By Amanda Litvinov
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For nearly three decades, Sue Brazen-King and Mary Roadcap have worked in the Johnson City Central School District, just west of Binghamton, New York. They now serve the children of some of their earliest students, Brazen-King as a secretary and Roadcap as an elementary classroom aide.
The two education support professionals know the community well, and have seen first-hand the effects of the poverty that has persisted in their area even as the rest of the state recovered from the recession. One of the most obvious problems they see is hunger.
“One teacher I worked with would buy snacks and bring them for her kids every day. I was afraid she would go broke,” says Roadcap. “But it’s just hard to see kids who are so hungry.”
Knowing that so many of their students are at risk of going hungry over the summer, Roadcap, Brazen-King, and their colleagues hit upon using the district’s bookmobile to supplement the regular summer lunch programs to deliver lunches and books directly to kids most in need.
For many low-income families, lack of transportation is a major barrier to their children receiving summer meals, along with lack of awareness about summer programs. Adding lunch to the bookmobile removed those barriers for Johnson City families along the route.
The book mobile travels to three stops every Wednesday, and distributes about 125 lunches. Roadcap just put in a request for more. “The need is growing—we actually ran out last week,” she said.
Children are invited to come on the bus to enjoy lunch, pick a book, and spend time with Roadcap and the bus driver, who are there every day, and other teachers and education support professionals who volunteer each week.
“As much as children say, ‘I can’t wait for summer so I don’t have to go to school,’ they don’t really mean it,” says Roadcap. “They crave the routine, the stability, and being surrounded by caring adults. Some of these kids have it rough, because of the stress that our low-income families are going through.”
The percentage of students qualifying for free and reduced-price lunch in Johnson City Central District was around 48 percent during the 2007-08 school year, and spiked to 70 percent in 2011-12. The rate was still at 62 percent in 2013-14 (the most recent school year for which data is available), which is more than 15 points above the state average.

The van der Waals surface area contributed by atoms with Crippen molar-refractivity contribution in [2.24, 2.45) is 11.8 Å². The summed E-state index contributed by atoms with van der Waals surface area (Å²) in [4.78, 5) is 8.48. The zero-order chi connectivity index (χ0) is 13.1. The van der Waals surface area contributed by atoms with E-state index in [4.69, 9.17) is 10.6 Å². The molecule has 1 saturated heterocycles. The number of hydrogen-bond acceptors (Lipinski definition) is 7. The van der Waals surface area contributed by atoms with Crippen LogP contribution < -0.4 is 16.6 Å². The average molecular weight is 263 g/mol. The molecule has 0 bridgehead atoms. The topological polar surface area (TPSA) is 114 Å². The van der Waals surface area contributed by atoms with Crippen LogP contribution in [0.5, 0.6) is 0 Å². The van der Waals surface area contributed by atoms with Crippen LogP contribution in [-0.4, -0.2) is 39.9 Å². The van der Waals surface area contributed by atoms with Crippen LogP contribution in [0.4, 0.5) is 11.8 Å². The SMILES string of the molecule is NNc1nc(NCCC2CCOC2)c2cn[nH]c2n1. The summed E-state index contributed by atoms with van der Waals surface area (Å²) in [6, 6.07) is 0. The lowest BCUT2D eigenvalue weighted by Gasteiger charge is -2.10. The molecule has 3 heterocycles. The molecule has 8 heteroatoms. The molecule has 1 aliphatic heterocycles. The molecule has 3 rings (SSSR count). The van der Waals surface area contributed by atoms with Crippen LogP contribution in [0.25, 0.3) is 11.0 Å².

Summer is a particularly stressful time for low-income parents juggling multiple jobs, who often struggle to find child care.
“These parents care about their kids just like the rest of us,” says Roadcap. “But some of them were never really parented, and sometimes they need someone to talk to, and I’m here for them, too.” She stocks several crates of books for adults on the bus as well.
The books don’t always make their way back to the bus, but there are no penalties, and kids and adults are welcome to return to the bookmobile and take more.
“We receive so many donations, there will never be a shortage of books,” says Roadcap. “And besides, we figure if it means these kids have some books in their house, it’s a good thing.”
Several children or their family members have apologetically returned books weeks, months, even a year later.
One boy who started coming to the summer bookmobile and lunch program when he was five is now going into the fourth grade. He’s proudly introduced his little sister to the bookmobile, where alphabet books, the Berenstain Bears, and Captain Underpants await.
The educators who run the bookmobile have no doubt that the families look forward to seeing the bus roll up their street every week.
“Honestly, the last few weeks of school these kids are a nervous wreck,” says Roadcap. “They know what lies ahead.”
It eases her mind to be able to check in on them regularly over the summer, even if it’s only on Wednesdays.
Nationwide, only 1 in 6 students who qualify for free summer meals receives them, according to the Food Research and Action Center (FRAC).
FRAC’s annual Hunger Doesn’t Take a Vacation report, released last month, shows that after three years of growth, national participation in summer meals programs plateaued last summer. During July 2015, the programs served nearly 3.2 million low-income children, which was only a slight increase over July 2014.
The report concludes that further investment in the summer meals program is an important step that lawmakers can take in the reauthorization of the Healthy, Hunger-Free Kids Act, which is currently underway. That would allow more districts to find innovative ways to reach hungry kids over the summer, and allow districts like Johnson City Central to expand successful programs.
NEA strongly supports strengthening the summer meals program to improve access for low-income students.
“I firmly believe no child in the U.S. should be hungry,” said Brazen-King. “Kids can’t learn on an empty stomach—there’s lots of proof of that. We need to feed our kids, and if Congress can do something about it, they should.”